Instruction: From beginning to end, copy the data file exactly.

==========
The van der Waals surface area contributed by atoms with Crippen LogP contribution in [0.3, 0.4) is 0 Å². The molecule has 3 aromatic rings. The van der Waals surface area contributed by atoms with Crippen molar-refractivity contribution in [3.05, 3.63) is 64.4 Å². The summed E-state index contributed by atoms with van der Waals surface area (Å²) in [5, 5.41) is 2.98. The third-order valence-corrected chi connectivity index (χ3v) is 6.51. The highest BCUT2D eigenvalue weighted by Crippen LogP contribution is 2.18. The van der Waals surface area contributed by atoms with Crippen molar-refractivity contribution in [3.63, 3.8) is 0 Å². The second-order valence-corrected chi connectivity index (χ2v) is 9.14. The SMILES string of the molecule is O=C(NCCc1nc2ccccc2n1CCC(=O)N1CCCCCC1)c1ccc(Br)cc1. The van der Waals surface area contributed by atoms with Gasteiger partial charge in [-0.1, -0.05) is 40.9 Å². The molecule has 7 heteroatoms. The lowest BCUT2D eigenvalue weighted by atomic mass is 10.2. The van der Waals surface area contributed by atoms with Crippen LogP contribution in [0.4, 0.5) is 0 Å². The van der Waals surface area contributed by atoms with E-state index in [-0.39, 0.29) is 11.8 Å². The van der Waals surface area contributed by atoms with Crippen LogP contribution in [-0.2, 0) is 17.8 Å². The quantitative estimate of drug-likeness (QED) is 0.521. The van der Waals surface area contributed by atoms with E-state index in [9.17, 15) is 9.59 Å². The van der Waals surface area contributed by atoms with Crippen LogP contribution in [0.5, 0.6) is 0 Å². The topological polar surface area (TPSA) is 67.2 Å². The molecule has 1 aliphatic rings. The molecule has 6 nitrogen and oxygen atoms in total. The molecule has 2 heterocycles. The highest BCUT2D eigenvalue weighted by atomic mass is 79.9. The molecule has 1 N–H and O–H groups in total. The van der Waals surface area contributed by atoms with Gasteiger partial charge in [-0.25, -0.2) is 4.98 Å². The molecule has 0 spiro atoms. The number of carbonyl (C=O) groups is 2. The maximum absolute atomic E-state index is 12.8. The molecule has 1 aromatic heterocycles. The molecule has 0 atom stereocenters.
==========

The van der Waals surface area contributed by atoms with Crippen LogP contribution in [0.3, 0.4) is 0 Å². The molecule has 3 aromatic rings. The van der Waals surface area contributed by atoms with Crippen molar-refractivity contribution in [3.05, 3.63) is 64.4 Å². The summed E-state index contributed by atoms with van der Waals surface area (Å²) in [5, 5.41) is 2.98. The third-order valence-corrected chi connectivity index (χ3v) is 6.51. The highest BCUT2D eigenvalue weighted by Crippen LogP contribution is 2.18. The van der Waals surface area contributed by atoms with Crippen molar-refractivity contribution in [3.63, 3.8) is 0 Å². The second-order valence-corrected chi connectivity index (χ2v) is 9.14. The SMILES string of the molecule is O=C(NCCc1nc2ccccc2n1CCC(=O)N1CCCCCC1)c1ccc(Br)cc1. The van der Waals surface area contributed by atoms with Gasteiger partial charge in [-0.1, -0.05) is 40.9 Å². The molecule has 7 heteroatoms. The lowest BCUT2D eigenvalue weighted by atomic mass is 10.2. The van der Waals surface area contributed by atoms with Crippen LogP contribution in [0.4, 0.5) is 0 Å². The van der Waals surface area contributed by atoms with E-state index in [-0.39, 0.29) is 11.8 Å². The van der Waals surface area contributed by atoms with Crippen LogP contribution in [-0.2, 0) is 17.8 Å². The quantitative estimate of drug-likeness (QED) is 0.521. The van der Waals surface area contributed by atoms with E-state index in [9.17, 15) is 9.59 Å². The van der Waals surface area contributed by atoms with Crippen LogP contribution in [0.5, 0.6) is 0 Å². The topological polar surface area (TPSA) is 67.2 Å². The molecule has 1 aliphatic rings. The molecule has 6 nitrogen and oxygen atoms in total. The molecule has 2 heterocycles. The highest BCUT2D eigenvalue weighted by atomic mass is 79.9. The molecule has 1 N–H and O–H groups in total. The van der Waals surface area contributed by atoms with Gasteiger partial charge in [-0.25, -0.2) is 4.98 Å². The molecule has 0 spiro atoms. The number of carbonyl (C=O) groups is 2. The maximum absolute atomic E-state index is 12.8. The molecule has 1 aromatic heterocycles. The molecule has 0 atom stereocenters.